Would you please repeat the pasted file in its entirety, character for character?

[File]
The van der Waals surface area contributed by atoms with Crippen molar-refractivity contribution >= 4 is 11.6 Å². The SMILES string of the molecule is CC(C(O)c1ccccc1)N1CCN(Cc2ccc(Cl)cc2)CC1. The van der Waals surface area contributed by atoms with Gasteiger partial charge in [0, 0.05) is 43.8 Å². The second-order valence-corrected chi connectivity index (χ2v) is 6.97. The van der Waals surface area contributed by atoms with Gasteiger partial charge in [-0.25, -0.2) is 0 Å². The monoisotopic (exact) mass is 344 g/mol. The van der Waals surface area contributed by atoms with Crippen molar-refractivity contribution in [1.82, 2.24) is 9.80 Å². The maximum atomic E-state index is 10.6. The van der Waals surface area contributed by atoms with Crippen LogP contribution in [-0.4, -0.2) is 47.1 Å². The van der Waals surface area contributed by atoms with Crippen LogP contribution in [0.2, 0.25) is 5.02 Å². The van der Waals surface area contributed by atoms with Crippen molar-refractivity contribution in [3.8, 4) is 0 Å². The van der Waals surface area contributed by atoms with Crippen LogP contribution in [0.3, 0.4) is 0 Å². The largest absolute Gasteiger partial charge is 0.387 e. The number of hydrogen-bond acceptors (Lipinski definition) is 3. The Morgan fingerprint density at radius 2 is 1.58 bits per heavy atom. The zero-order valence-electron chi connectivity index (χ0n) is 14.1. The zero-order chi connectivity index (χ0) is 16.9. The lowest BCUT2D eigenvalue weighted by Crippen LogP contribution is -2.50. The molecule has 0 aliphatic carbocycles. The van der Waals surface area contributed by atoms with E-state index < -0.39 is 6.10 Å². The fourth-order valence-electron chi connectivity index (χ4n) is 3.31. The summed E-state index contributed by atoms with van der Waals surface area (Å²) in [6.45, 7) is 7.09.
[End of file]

The van der Waals surface area contributed by atoms with Crippen molar-refractivity contribution >= 4 is 11.6 Å². The SMILES string of the molecule is CC(C(O)c1ccccc1)N1CCN(Cc2ccc(Cl)cc2)CC1. The van der Waals surface area contributed by atoms with Gasteiger partial charge in [0, 0.05) is 43.8 Å². The second-order valence-corrected chi connectivity index (χ2v) is 6.97. The van der Waals surface area contributed by atoms with Gasteiger partial charge in [-0.25, -0.2) is 0 Å². The monoisotopic (exact) mass is 344 g/mol. The van der Waals surface area contributed by atoms with Crippen molar-refractivity contribution in [1.82, 2.24) is 9.80 Å². The maximum atomic E-state index is 10.6. The van der Waals surface area contributed by atoms with Crippen LogP contribution in [-0.4, -0.2) is 47.1 Å². The van der Waals surface area contributed by atoms with Crippen LogP contribution in [0.2, 0.25) is 5.02 Å². The van der Waals surface area contributed by atoms with Crippen molar-refractivity contribution in [3.8, 4) is 0 Å². The van der Waals surface area contributed by atoms with Crippen LogP contribution in [0.3, 0.4) is 0 Å². The largest absolute Gasteiger partial charge is 0.387 e. The number of hydrogen-bond acceptors (Lipinski definition) is 3. The Morgan fingerprint density at radius 2 is 1.58 bits per heavy atom. The zero-order valence-electron chi connectivity index (χ0n) is 14.1. The zero-order chi connectivity index (χ0) is 16.9. The lowest BCUT2D eigenvalue weighted by Crippen LogP contribution is -2.50. The molecule has 0 aliphatic carbocycles. The van der Waals surface area contributed by atoms with E-state index < -0.39 is 6.10 Å². The fourth-order valence-electron chi connectivity index (χ4n) is 3.31. The summed E-state index contributed by atoms with van der Waals surface area (Å²) in [6.45, 7) is 7.09.